Christopher Robins is an Associate in the Washington, D.C., office of Buckley LLP, where his practice focuses on bank regulatory and compliance matters.
Mr. Robins advises financial institutions and technology companies on a variety of bank regulatory issues and matters related to cryptocurrencies, including state money transmitter licensing and bank partnerships.
His experience includes:
- Advised the first New York-licensed virtual currency exchange on bank regulatory, commercial law, and securities law matters related to the settlement of commodities transactions on a distributed ledger
- Advised one of the largest U.S. investment management firms on the development of a cryptocurrency exchange and a buy-and-hold wallet product
- Assisted numerous financial technology companies in preparing money transmitter license applications
- Advised a U.S. bank on regulatory considerations in developing a general purpose reloadable card to facilitate cross-border remittances
- Advised a financial technology company on the development of a digital platform for the storage and trading of physical gold
- Advised banking organizations on the permissibility of activities under Regulation Y and the Volcker Rule, investments by and in banking organizations, control matters, and compliance obligations
- Advised banking organizations in preparing 165(d) and IDI resolution plans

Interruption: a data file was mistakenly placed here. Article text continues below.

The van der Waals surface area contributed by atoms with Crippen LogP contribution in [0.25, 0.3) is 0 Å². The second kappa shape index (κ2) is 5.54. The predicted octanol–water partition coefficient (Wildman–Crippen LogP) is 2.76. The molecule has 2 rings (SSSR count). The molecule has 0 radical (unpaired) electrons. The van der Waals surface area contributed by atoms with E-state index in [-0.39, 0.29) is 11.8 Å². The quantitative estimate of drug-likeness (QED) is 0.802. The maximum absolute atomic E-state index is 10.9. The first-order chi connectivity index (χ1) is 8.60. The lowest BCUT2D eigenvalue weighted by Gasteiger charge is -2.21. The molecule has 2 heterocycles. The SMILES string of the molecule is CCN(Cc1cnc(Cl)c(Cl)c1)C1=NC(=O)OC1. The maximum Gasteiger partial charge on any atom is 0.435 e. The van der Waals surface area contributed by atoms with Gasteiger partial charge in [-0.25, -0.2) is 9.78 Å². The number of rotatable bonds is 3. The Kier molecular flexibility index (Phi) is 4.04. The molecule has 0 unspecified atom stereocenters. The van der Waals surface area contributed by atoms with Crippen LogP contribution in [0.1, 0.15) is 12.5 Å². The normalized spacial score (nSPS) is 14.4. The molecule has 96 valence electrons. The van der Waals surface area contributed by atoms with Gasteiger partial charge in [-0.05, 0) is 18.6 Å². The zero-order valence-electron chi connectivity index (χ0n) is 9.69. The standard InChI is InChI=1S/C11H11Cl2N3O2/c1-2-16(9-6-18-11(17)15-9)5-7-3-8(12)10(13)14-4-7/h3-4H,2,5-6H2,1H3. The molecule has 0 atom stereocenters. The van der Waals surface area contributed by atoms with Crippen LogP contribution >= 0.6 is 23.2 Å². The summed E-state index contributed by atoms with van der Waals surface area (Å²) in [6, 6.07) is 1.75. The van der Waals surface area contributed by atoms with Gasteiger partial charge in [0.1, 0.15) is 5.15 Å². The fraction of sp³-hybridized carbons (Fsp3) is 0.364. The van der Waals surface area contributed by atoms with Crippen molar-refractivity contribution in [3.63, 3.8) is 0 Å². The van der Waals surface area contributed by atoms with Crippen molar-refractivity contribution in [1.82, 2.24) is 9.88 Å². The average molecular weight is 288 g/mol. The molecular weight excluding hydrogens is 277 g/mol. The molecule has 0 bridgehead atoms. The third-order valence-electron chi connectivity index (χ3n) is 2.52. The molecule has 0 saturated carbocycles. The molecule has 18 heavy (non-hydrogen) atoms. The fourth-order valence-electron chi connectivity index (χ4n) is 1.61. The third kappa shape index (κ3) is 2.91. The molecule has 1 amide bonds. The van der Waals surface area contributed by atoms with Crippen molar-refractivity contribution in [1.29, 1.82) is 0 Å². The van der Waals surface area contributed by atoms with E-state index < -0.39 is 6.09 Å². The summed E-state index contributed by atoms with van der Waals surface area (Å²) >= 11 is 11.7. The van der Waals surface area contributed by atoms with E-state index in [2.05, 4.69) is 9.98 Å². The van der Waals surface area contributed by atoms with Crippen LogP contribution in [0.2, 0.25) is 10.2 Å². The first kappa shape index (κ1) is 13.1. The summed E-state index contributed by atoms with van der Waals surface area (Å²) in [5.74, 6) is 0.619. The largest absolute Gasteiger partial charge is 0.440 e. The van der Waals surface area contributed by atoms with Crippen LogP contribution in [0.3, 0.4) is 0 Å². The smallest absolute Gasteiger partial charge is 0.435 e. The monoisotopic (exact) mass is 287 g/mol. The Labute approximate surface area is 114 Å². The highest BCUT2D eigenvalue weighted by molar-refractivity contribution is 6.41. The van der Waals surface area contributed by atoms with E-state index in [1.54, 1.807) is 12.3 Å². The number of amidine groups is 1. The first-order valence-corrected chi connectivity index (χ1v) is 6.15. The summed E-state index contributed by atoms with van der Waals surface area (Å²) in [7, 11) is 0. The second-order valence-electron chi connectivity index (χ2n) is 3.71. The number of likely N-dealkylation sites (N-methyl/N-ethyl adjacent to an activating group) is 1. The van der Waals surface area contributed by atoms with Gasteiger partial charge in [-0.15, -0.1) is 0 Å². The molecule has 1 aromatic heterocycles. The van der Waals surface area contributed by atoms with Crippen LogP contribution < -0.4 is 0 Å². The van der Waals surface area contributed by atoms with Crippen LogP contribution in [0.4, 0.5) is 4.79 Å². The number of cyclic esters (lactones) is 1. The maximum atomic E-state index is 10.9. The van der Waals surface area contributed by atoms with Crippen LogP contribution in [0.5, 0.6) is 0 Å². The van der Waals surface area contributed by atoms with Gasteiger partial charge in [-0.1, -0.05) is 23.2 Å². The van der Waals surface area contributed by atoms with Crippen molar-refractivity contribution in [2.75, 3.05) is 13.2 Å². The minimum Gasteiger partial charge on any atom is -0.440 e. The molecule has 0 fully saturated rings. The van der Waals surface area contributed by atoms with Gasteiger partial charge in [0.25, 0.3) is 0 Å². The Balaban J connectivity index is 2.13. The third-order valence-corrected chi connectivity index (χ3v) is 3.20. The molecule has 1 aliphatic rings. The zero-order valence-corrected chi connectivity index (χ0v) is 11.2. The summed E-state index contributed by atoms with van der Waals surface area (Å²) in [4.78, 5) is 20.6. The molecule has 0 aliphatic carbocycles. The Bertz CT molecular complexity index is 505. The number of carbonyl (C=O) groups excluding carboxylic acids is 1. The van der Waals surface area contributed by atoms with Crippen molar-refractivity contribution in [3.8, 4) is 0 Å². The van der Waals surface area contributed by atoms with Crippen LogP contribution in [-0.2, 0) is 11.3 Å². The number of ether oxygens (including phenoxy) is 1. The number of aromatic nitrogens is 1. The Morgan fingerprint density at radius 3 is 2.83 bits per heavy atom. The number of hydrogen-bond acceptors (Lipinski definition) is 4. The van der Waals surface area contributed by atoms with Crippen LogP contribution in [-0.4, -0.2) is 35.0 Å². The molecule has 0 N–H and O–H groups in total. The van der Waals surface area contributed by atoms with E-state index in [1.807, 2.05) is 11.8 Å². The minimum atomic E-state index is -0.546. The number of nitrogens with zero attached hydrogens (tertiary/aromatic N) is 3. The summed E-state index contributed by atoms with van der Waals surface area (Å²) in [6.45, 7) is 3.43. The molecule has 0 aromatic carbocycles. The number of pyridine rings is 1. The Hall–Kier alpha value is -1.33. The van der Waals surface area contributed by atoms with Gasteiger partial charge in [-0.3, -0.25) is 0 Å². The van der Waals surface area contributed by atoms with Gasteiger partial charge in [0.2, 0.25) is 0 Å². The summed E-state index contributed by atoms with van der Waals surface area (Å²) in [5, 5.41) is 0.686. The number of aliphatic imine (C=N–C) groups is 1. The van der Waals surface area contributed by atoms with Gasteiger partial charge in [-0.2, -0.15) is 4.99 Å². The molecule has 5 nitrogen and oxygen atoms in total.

- Advised banking organizations and private equity firms on a variety of anti-money laundering matters
- Advised banking organizations on a variety of U.S. trade sanctions
Prior to joining Buckley, Mr. Robins was an Associate at Cleary Gottlieb Steen & Hamilton LLP, where he advised clients on bank regulation and financial technology. Mr. Robins received his J.D. from Duke University, where he served as the Editor of the Duke Journal of Constitutional Law, and his B.A. in Political Science from Northwestern University.
Recent changes in agendas and leadership at the federal level are prompting companies offering financial products and services to question what consumer protection enforcement will look like on the road ahead. There has been significant discussion about the increasing role of state regulators,...C-Suite Review
Financial technology companies’ entry into the payment, money transmission, consumer and commercial finance, and virtual-currency markets has spotlighted byzantine state money-transmission laws. State regulators are generally responsible for licensing and supervising the activities of money...C-Suite Review
"How FTC is stepping up its consumer protection efforts" by Jonice Gray Tucker, Amanda Lawrence, and Christopher Robins (Law360)
Recent changes in agendas and leadership at the federal level are prompting companies offering financial products and services to question what consumer protection enforcement will look like on the road ahead. There has been significant discussion about the increasing role of state regulators,...Articles
"Will it be safe for fintechs to play in Arizona’s new regulatory sandbox?" by Jonice Gray Tucker and Christopher Robins (Payments & FinTech Lawyer)
On 22 March 2018, Arizona’s Governor signed H.B. 2434, establishing the first state-level regulatory ‘sandbox’ for FinTech companies in the US. The Arizona regulatory sandbox is designed to reduce regulatory burdens by creating an environment in which participants can develop and test innovative...Articles
- J.D., Duke University
- B.A., Northwestern University
- District of Columbia
- New York